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APA Citation Guide (7th edition) : Welcome

Citing in APA: The Basics

New to citing? Check out the short playlist of videos to learn why you need to cite, how to cite in APA, and how to create in-text and reference list citations.

What is APA?

APA style was created by the American Psychological Association. It is a set of formatting and documentation rules for research published in the Social Sciences and Business. Papers submitted for publication in professional journals follow a slightly different set of rules than student papers do. The information in this guide pertains to student papers.

APA formatting rules tell us how different elements of a research paper should appear on the page. APA documentation rules tell us how to credit the sources we use in our work using a combination of in-text citations and a Reference list. 

In APA, you must "cite" sources that you have paraphrased, quoted, or otherwise used to write your research paper. Cite a source in two places:

  1. In the body of your paper where you add a brief in-text citation (sometimes called a parenthetical reference) for any ideas or data you’ve paraphrased (stated in your own words) or quoted directly using “quotation marks.”

  2. In the Reference list at the end of your paper where you give more complete information for the source.

Commonly Used Terms

Citing: The process of acknowledging the sources of your information and ideas.

DOI (doi): Some electronic content, such as online journal articles, is assigned a unique number called a Digital Object Identifier (DOI or doi). An item can be tracked down online using its doi.

In-Text Citation: A brief note in your paper or essay, provided at the point where you use information from a source, to indicate where the information came from. An in-text citation should always match more detailed information that is available in the Reference List.

Paraphrasing: Taking information that you have read and putting it into your own words.

Plagiarism: Taking the ideas or words of another person and presenting them as your own without a citation.

Quoting: Copying words of text originally published elsewhere. Direct quotations appear in quotation marks and are followed by a citation that includes the page number of the source from which you copied the words.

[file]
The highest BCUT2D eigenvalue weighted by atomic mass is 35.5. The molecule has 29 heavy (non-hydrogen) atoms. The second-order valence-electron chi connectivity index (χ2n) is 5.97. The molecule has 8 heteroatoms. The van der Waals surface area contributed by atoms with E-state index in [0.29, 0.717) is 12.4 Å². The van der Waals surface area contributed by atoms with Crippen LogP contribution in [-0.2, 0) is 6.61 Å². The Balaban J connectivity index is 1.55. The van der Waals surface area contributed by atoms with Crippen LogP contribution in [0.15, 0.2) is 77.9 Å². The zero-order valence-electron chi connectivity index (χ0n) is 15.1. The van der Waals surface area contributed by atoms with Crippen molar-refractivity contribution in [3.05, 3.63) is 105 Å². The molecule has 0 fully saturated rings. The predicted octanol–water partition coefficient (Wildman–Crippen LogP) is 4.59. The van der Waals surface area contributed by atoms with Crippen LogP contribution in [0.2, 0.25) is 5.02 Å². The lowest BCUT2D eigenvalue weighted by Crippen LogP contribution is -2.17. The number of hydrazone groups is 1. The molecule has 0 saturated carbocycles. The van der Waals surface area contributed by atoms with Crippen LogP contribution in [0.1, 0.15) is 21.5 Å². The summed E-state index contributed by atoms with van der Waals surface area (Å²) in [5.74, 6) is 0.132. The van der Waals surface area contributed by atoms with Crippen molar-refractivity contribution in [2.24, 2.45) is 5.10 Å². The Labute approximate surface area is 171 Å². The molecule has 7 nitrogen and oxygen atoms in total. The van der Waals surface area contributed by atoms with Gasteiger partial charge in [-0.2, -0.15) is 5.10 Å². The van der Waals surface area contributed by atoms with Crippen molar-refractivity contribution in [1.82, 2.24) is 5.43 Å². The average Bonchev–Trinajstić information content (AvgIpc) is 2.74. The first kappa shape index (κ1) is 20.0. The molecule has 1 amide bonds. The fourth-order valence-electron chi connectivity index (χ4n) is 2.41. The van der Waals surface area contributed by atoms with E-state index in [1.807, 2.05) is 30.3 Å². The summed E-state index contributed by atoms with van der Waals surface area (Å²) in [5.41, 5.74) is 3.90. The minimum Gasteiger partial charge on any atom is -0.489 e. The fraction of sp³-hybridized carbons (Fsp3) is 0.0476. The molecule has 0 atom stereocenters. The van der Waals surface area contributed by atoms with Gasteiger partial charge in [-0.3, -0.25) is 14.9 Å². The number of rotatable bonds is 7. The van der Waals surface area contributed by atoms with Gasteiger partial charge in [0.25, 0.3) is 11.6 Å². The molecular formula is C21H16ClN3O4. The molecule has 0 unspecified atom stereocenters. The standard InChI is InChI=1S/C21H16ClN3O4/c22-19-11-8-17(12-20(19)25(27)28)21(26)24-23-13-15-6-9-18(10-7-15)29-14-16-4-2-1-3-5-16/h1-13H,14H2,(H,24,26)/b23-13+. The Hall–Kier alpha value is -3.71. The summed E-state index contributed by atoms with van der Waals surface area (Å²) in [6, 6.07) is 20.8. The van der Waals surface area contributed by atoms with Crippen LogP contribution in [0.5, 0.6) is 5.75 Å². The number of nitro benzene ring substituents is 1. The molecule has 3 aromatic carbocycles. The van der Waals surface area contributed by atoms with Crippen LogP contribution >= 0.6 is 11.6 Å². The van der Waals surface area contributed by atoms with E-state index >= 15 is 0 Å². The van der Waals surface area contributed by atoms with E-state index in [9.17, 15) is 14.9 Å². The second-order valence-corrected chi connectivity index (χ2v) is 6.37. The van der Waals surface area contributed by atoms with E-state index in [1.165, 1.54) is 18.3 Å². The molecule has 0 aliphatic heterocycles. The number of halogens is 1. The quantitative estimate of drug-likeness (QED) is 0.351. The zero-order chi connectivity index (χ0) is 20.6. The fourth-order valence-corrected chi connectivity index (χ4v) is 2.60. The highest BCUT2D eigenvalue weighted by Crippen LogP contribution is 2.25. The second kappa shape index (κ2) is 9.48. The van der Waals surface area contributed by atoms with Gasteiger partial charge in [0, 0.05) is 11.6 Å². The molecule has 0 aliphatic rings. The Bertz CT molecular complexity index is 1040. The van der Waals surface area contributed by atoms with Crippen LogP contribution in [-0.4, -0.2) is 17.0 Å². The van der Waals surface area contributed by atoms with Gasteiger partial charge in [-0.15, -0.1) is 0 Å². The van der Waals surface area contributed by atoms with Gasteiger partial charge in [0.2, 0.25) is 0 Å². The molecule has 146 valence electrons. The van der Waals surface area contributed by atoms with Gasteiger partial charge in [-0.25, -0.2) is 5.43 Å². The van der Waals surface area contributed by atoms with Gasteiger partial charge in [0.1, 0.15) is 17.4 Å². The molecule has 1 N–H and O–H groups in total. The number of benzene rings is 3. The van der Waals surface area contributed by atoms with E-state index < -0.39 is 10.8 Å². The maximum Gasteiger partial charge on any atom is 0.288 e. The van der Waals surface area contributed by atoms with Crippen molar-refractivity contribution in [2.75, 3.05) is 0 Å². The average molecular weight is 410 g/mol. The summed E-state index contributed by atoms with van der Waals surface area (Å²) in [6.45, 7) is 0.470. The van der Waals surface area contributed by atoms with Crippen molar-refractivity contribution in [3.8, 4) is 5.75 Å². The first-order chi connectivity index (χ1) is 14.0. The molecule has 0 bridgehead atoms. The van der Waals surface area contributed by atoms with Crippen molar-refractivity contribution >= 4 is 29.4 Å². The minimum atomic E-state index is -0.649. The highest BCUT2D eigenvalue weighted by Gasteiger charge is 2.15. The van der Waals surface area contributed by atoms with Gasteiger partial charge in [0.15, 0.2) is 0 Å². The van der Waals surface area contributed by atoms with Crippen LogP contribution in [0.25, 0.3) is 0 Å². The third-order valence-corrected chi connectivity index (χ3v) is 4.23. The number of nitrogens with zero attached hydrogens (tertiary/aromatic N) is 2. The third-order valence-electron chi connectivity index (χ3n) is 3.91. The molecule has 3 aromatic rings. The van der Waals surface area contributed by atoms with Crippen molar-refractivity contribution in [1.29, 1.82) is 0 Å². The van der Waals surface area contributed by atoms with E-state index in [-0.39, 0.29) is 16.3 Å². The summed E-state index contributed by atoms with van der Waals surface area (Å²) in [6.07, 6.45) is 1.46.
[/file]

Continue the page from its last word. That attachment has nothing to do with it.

Reference: Details about a cited source.

Reference List: Contains complete details of ALL the sources cited in a text or essay. 

Retrieval Date: Used only for websites where content is likely to change over time (e.g., Wikis), the retrieval date refers to the date you last visited the website.

Source: Anything you use in your research and cite in your paper. There are many kinds of sources (all of which have their own citation formats), including entire books, individual book chapters, eBooks, periodicals (i.e., magazines, newspapers, journals), articles/essays, websites, films, poems, songs, Tweets, YouTube videos, TED Talks, TV shows, advertisements, etc.

What's New in the 7th Edition of APA?

Below is a summary of the major changes in the 7th edition of the APA Publication Manual.

Essay Format:

  • Font - While you still can use Times New Roman 12, you are free to use other fonts. Calibri 11, Arial 11, Lucida Sans 10, and Georgia 11 are all acceptable.
  • Headers - No running headers are required for student papers.
  • Tables and Figures - There is a standardized format for both tables and figures.

Style, Grammar, Usage:

  • Singular "they" required in two situations: when used by a known person as their personal pronoun or when the gender of a singular person is not known.
  • Use only one space after a sentence-ending period.

Citation Style:

  • Developed the "Four Elements of a Reference" (Author, Date, Title, Source) to help writers to create references for source types not explicitly examined in the APA Publication Manual
  • Three or more authors can be abbreviated to First author, et al. on the first citation
  • Up to twenty authors are spelled out in the Reference list
  • Publisher location is not required for books
  • eBook platform, format, or device is not required for eBooks
  • Library database names are generally not required
  • Hyperlinks: 
    • No "doi:" prefix; simply include the doi
    • All hyperlinks retain the https://
    • Links can be "live" in blue with underline or black without underlining

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This citation guide is based on the Publication Manual of the American Psychological Association (7th ed.). The contents are accurate to the best of our knowledge.

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